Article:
Let’s briefly look at two of these experiments in verse: “Gray” and “Urgent Telegram to Jean-Michel Basquiat.” I am primarily interested in their incompatibility with the genre of public performance, a forum that Dana Gioia sees as being a vital tool for the contemporary poet. “Gray”’s title refers to the name of the art-noise band Basquiat performed in at New York’s Mudd Club in the early 80’s. Taken singly and out of context from the rest of To Repel Ghosts, the poem borders on illegibility (well, for those of us not obsessed with the New York art scene in the 1980’s). It seems difficult to imagine why one would remove it from its home within the larger narrative of Basquiat’s life found in the collection. My point here is that Young imagines the poems of To Repel Ghosts as parts of a bigger picture (skewed and fragmented though that picture may be): “Gray” is in one sense a set of notes that make up the “extended riff” performed by Young. This poet is more interested in exploring the conventions of the poetry volume in print as a space to experiment with long-form narrative techniques: although I claimed just before that the sound of To Repel Ghosts is informed by jazz, the shape of the volume can also be framed as a continuation of the efforts of William Carlos Williams (Paterson) and John Berryman (The Dream Songs) in poetry (and Young cites these two authors, among others, as major influences). Young is not alone in this particular wing of the contemporary poetry laboratory: Paul Muldoon (Madoc: A Mystery) and Jeffrey Yang (An Aquarium), among others, also experiment with book-length sequences and narratives.
But let’s return to this particular poem to continue a discussion of its resistance to the expectations of oral performance. “Gray” is a fragmented narrative with a multiplicity of voices: in addition to a snippets of a more traditional third-person limited narrator that describes the poem’s various settings, jumps in time, and Basquiat’s actions, we also hear and see skewed parodies of news anchors (“This now in—” at the beginning of the poem and “We interrupt this program” towards the end) and public service announcements (“It’s 10 o’clock America, do you know who your children are?” -instead of “where”), snippets of Basquiat’s journals and text from his paintings (the capitalized sections, some of which are crossed-out), song lyrics (Nah nah nahs), and the voice of 80’s cartoon character Fat Albert (hey hey hey). Additionally, some elements of the print here seem inevitably lost in oral translation: in addition to its crossed-out sections, Young preserves Basquiat’s tendency to write entirely in capital letters in his journal. The consistency of the typography does not seem to indicate an elevation in volume (unless I missed the Journals being named “Basquiat’s Book of Shouted Phrases”). It is difficult to imagine an accomplished actor, let alone Young himself, successfully alternating between all of these voices in a spoken performance. But Young is clearly interested in how these different sights and voices look and sound when mixed together, and he seems to combine them in a collage-like fashion to evoke not only the various mediums and influences of Basquiat’s life and work (experimental music, experiments in typography, the influence of television) but also potentially the “jarring and strange” sounds that surround us in contemporary American culture. And the printed page provides him with a canvas that allows him to combine these seemingly-disparate elements.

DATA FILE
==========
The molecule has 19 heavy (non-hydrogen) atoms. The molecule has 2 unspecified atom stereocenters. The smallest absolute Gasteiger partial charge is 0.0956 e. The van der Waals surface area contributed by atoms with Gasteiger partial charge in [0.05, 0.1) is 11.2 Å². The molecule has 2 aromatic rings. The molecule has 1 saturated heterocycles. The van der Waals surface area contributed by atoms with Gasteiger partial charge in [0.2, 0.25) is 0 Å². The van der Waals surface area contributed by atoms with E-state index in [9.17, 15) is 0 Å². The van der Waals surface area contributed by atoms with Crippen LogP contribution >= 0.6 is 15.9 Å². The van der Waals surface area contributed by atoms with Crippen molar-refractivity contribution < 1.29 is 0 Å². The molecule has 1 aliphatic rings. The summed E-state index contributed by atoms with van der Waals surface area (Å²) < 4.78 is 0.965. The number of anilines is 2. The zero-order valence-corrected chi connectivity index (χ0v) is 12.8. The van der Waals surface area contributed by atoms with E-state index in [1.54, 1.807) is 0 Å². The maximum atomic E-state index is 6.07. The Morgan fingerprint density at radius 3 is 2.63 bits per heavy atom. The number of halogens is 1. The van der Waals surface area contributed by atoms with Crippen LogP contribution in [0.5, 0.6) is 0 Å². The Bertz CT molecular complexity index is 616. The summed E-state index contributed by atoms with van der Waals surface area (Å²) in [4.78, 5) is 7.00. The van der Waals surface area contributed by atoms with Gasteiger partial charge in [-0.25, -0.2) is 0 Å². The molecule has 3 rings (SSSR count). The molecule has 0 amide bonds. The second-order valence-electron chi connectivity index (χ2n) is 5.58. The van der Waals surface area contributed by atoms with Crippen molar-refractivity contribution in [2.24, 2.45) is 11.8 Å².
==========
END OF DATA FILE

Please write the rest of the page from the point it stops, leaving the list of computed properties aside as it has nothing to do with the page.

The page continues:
The “Urgent Telegram to Jean-Michel Basquiat” finds Young hailing the conventions of a specific genre – the telegram — one we don’t normally associate with poetry. The page that precedes this work in To Repel Ghosts provides us with some context: in a snippet from an interview with Basquiat, we learn that the painter abandoned his telephone and forced his friends and business associates to communicate with him in this fashion: he tells Henry Gedzahler that “because people are spending more money with telegrams they get right to the point” (338). Young’s telegram seems expensive and somewhat impractical: then again, so is the very demand that one will only communicate with one’s friends in this fashion. But Young also seems interested in using the telegram’s repeated “STOP” to imagine a (too-late) plea for Basquiat to “come down some day and see us again.” Young is playing with the sound of this repeated word (STOP), but he is also interested in the typography of the telegram and conventional arrangements in poetry: the writing is in all-caps, and it is also arranged as three three-line stanzas.
In the “Liner Notes” of To Repel Ghosts, Kevin Young provides a quote from Basquiat which implies the artist’s appeal: in describing “the seeming casualness of his canvases,” the painter declared that “Everything is well stretched even though it looks like it might not be” (345). Basquiat’s work – populated by child-like figures, icons of popular culture (be they Batman or the boxer Jack Johnson), and seemingly-obtuse statements (PAY FOR SOUP, BUILD A FORT, SET THAT ON FIRE) – is often dismissed as sloppy or intellectually shallow (and these opinions are not helped by the stories of Basquiat’s drug abuse and the speed at which he painted). But Young, in his poem “Campbell’s Black Bean Soup,” praises Basquiat’s attempts at “scraping the uncanny” and “making / a tin thing sing.” Young also attempts to make a “tin thing” – contemporary poetry – “sing,” but in doing so he is conscious of the material it is made out of – not tin, put print. To Repel Ghosts constantly challenges and complicates our presumptions about the relationship between print and sound, and it also suggests that despite the predilections for oral performance, the work begun by the High Modernists regarding the varied nature of exchanges between the eye and the ear is worth pursuing further in the twenty-first century.